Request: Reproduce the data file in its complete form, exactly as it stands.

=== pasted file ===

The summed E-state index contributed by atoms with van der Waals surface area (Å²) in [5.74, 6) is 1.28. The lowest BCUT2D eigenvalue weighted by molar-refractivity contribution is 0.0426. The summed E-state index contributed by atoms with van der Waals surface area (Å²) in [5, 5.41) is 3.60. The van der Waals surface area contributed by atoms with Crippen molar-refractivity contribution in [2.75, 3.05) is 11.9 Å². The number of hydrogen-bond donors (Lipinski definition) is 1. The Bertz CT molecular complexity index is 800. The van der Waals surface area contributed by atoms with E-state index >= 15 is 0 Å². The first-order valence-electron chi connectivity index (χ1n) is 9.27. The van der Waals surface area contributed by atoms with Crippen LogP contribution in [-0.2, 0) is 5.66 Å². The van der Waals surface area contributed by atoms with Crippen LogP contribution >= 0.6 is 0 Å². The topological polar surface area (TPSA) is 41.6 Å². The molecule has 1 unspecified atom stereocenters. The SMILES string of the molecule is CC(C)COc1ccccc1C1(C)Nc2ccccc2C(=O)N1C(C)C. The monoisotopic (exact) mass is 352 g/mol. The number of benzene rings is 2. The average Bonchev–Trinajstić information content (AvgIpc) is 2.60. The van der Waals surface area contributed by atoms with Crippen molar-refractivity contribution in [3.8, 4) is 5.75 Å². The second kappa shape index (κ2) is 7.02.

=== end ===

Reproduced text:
The summed E-state index contributed by atoms with van der Waals surface area (Å²) in [5.74, 6) is 1.28. The lowest BCUT2D eigenvalue weighted by molar-refractivity contribution is 0.0426. The summed E-state index contributed by atoms with van der Waals surface area (Å²) in [5, 5.41) is 3.60. The van der Waals surface area contributed by atoms with Crippen molar-refractivity contribution in [2.75, 3.05) is 11.9 Å². The number of hydrogen-bond donors (Lipinski definition) is 1. The Bertz CT molecular complexity index is 800. The van der Waals surface area contributed by atoms with E-state index >= 15 is 0 Å². The first-order valence-electron chi connectivity index (χ1n) is 9.27. The van der Waals surface area contributed by atoms with Crippen LogP contribution in [-0.2, 0) is 5.66 Å². The van der Waals surface area contributed by atoms with Crippen LogP contribution >= 0.6 is 0 Å². The topological polar surface area (TPSA) is 41.6 Å². The molecule has 1 unspecified atom stereocenters. The SMILES string of the molecule is CC(C)COc1ccccc1C1(C)Nc2ccccc2C(=O)N1C(C)C. The monoisotopic (exact) mass is 352 g/mol. The number of benzene rings is 2. The average Bonchev–Trinajstić information content (AvgIpc) is 2.60. The van der Waals surface area contributed by atoms with Crippen molar-refractivity contribution in [3.8, 4) is 5.75 Å². The second kappa shape index (κ2) is 7.02.